In general insurance, global commercial drove strong top line growth. And we were especially pleased with our adjusted accident year combined ratio, which improved 280 basis points year over year to 90.5%. These excellent results in general insurance validate the strategy we've been executing on to vastly improve the quality of our portfolio and build a top-performing culture of disciplined underwriting. One data point that I believe demonstrates the incredible progress we have made is our accident year combined ratio for the first nine months of 2021, which was 97.7%.

That's including CATs. This represents a 770-basis-point improvement year over year, with 600 of that improvement coming from the loss ratio and 170 from the expense ratio. In life and retirement, we again had solid results primarily driven by improved investment performance and increased call and tender income. This business delivered a return on adjusted segment common equity of 12.2% for the third quarter and 14.3% for the first nine months of the year.

And we recently achieved an important milestone in the separation process by closing the sale of a 9.9% equity stake in life and retirement to Blackstone for $2.2 billion in cash. We continue to prepare the business for an IPO in 2022 and we'll begin moving certain assets under management to Blackstone. We ended the third quarter with $5.3 billion in parent liquidity after redeeming $1.5 billion in debt outstanding and completing $1.1 billion in share repurchases. Year-to-date, we have reduced financial debt outstanding by $3.4 billion and have returned $2.5 billion to shareholders through share repurchases and dividends.

We expect to redeem or repurchase an additional $1 billion of debt in the fourth quarter and to repurchase a minimum of $900 million of common stock through year-end to complete the $2 billion of stock repurchase we announced on our last call. Through these actions, we've made clear our continuing commitment to remain active and thoughtful about capital management. Now, let me provide more detail on our business results in the third quarter. I will start with general insurance, where, as I mentioned earlier, growth in net premiums written continued to be very strong and we achieved our 13th consecutive quarter of improvement in the adjusted accident year combined ratio.

Adjusting for foreign exchange, net premiums written increased 10% year over year to $6.6 billion. This growth was driven by global commercial, which increased 15%, with personal insurance flat for the quarter. Growth in commercial was balanced between North America and International, with North America increasing 18% and International increasing 12%. Growth in North America commercial was driven by excess casualty, which increased over 50%; Lexington Wholesale, which continued to show leadership in the E&S market and grew Property and Casualty by over 30%; financial lines, which increased over 20%; and Crop Risk Services, which grew more than 50% driven by increased commodity prices.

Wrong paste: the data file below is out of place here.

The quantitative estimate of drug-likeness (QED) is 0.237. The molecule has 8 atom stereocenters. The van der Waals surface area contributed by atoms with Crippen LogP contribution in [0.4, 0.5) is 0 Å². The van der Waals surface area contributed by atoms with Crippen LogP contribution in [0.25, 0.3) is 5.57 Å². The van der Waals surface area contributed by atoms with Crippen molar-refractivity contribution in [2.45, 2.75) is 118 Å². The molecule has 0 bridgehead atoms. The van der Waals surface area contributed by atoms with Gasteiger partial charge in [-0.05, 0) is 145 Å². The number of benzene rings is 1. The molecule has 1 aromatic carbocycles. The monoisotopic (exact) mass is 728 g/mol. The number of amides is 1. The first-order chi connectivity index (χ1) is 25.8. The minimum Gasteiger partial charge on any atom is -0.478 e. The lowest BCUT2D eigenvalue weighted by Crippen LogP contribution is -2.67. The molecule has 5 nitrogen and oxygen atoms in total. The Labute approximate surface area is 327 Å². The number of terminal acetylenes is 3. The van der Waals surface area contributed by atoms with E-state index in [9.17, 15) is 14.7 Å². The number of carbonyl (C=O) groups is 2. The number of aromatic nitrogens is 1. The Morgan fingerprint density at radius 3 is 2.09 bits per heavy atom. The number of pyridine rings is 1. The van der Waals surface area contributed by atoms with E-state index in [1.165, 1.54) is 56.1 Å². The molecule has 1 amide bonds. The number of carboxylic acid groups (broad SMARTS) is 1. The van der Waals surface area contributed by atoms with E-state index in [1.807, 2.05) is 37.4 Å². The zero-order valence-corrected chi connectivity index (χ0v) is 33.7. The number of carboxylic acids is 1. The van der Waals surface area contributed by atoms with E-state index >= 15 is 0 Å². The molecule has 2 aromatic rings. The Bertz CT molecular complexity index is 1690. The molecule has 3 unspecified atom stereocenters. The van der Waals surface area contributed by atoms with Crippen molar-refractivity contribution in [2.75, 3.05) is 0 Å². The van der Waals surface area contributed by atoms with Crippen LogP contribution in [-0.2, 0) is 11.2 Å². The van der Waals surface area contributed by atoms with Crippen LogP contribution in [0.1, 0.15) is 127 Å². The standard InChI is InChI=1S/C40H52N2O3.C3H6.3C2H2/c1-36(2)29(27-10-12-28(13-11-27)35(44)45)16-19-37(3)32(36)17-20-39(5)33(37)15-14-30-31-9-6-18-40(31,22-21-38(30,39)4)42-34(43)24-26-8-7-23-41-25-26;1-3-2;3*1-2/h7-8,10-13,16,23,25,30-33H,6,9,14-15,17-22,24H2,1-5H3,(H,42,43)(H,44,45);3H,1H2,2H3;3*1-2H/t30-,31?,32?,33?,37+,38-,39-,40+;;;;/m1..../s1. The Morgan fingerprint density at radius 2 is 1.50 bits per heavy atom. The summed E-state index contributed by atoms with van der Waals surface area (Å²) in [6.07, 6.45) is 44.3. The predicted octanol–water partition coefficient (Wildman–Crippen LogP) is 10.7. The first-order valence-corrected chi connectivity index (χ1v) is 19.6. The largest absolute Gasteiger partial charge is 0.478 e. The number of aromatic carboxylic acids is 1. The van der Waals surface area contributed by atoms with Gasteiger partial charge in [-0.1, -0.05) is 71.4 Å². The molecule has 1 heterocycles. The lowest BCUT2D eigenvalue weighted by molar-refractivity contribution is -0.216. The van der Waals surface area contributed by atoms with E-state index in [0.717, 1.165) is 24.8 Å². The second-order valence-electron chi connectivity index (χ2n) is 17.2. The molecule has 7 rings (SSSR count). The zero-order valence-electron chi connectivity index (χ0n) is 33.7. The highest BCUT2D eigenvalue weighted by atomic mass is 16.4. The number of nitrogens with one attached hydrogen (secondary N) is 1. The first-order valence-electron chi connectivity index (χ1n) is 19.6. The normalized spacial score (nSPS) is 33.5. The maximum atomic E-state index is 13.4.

In international commercial, financial lines grew 25%, Talbot had over 15% growth and Liability had over 10% growth. In addition, gross new business in global commercial grew 40% year over year to over $1 billion. In North America, new business growth was more than 50% and in International, it was more than 25%. North America new business was strongest in Lexington, financial lines and retail property.

International new business came mostly from financial lines and our specialty businesses. We also had very strong retention in our in-force portfolio, with North America improving retention by 200 basis points and International improving retention by 700 basis points. Turning to rate. Strong momentum continued with overall global commercial rate increases of 12%.

In many cases, this is the third year where we have achieved double-digit rate increases in our portfolio. North America commercial's overall 11% rate increases were balanced across the portfolio and led by excess casualty, which increased over 15%. Financial lines, which also increased over 15% and Canada, where rates increased by 17%, representing the 10th consecutive quarter of double-digit rate increases. International commercial rate increases were 13% driven by EMEA, excluding specialty, which increased by 22%.

U.K., excluding specialty, which increased 21%. Financial lines, which increased 24% and Energy, which was up 14%, its 11th consecutive quarter of double-digit rate increases. Turning to global personal insurance. We had a solid quarter that reflected a modest rebound in net premiums written in travel and warranty, offset by results in the private client group due to reinsurance cessions related to Syndicate 2019 and non-renewals in peak zones.